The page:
There is a semi-hidden vocal line in the second verse after the "Well, I heard Mr. Young sing about her" line. In the left channel, you can hear the phrase "Southern Man" being sung lightly (at approximately 0:55). This was producer Al Kooper doing a Neil Young impression and was just another incident of the band members messing around in the studio while being recorded. According to Leon Wilkeson, it was Kooper's idea to continue and echo the lines from "Southern Man" after each of Van Zant's lines. "Better...keep your head"..."Don't forget what your / good book says", etc. But Van Zant insisted that Kooper remove it, not wanting to plagiarize or upset Young. Kooper left the one line barely audible in the left channel.
Following the two "woos" (Wilkeson's, the first; King's, the second) at the start of the piano solo (at approximately 4:08), Van Zant can be heard ad-libbing "My, Montgomery's got the answer." The duplicate "my" was produced by Kooper turning off one of the two vocal takes. For Lynyrd Skynyrd's 1976 film Free Bird, this final line was changed to "Mr. (Jimmy) Carter got the answer." in a reference to the 1976 Presidential Election. While this line has many variation and was commonly sung as "My Montgomery's got the answer" in the original recording the line was "Ma and Pop Stoneman got the answer" referring to Hattie and Ernest Stoneman (better known as Ma and Pop Stoneman of the Bluegrass/Country music group, and a TV show of the same name "The Stoneman Family").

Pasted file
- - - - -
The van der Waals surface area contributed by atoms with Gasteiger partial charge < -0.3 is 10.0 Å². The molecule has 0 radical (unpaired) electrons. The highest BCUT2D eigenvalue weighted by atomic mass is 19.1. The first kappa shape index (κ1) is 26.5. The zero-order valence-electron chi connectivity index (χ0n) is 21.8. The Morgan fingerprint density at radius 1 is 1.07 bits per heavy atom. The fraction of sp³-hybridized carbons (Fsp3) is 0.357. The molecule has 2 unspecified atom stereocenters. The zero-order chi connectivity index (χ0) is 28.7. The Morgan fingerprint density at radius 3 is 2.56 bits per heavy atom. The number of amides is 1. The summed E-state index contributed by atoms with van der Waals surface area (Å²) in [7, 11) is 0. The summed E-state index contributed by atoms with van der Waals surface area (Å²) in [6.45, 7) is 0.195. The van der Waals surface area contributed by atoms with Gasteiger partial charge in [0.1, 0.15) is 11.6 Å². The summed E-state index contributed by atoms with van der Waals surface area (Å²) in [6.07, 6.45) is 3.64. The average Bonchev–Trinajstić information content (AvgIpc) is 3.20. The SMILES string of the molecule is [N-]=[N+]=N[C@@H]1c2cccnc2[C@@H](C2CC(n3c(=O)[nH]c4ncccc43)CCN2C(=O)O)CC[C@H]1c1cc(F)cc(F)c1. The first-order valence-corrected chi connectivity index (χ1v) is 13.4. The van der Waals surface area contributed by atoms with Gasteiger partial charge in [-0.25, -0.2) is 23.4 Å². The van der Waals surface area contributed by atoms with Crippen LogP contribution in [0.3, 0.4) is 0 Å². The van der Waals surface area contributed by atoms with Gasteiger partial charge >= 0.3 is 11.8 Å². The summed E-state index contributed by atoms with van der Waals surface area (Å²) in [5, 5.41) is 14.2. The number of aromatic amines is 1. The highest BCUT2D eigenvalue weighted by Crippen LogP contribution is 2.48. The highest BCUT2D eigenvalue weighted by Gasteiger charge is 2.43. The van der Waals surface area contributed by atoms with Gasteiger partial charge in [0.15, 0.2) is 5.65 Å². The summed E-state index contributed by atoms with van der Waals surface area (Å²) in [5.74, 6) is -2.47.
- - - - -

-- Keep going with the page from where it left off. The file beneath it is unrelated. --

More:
The count-in heard in the beginning of the track is spoken by Ed King. The count-in to the first song on an album was a signature touch that producer Kooper usually put on albums that he made.
"Sweet Home Alabama" was a major chart hit for a band whose previous singles had "lazily sauntered out into release with no particular intent". The hit led to two TV rock-show offers, which the band turned down. In addition to the original appearance on Second Helping, the song has appeared on numerous Lynyrd Skynyrd collections and live albums.
"Sweet Home Alabama" was written as an answer to two songs, "Southern Man" and "Alabama" by Neil Young, which dealt with themes of racism and slavery in the American South. "We thought Neil was shooting all the ducks in order to kill one or two," said Ronnie Van Zant at the time. The following extract shows the Neil Young mention in the song: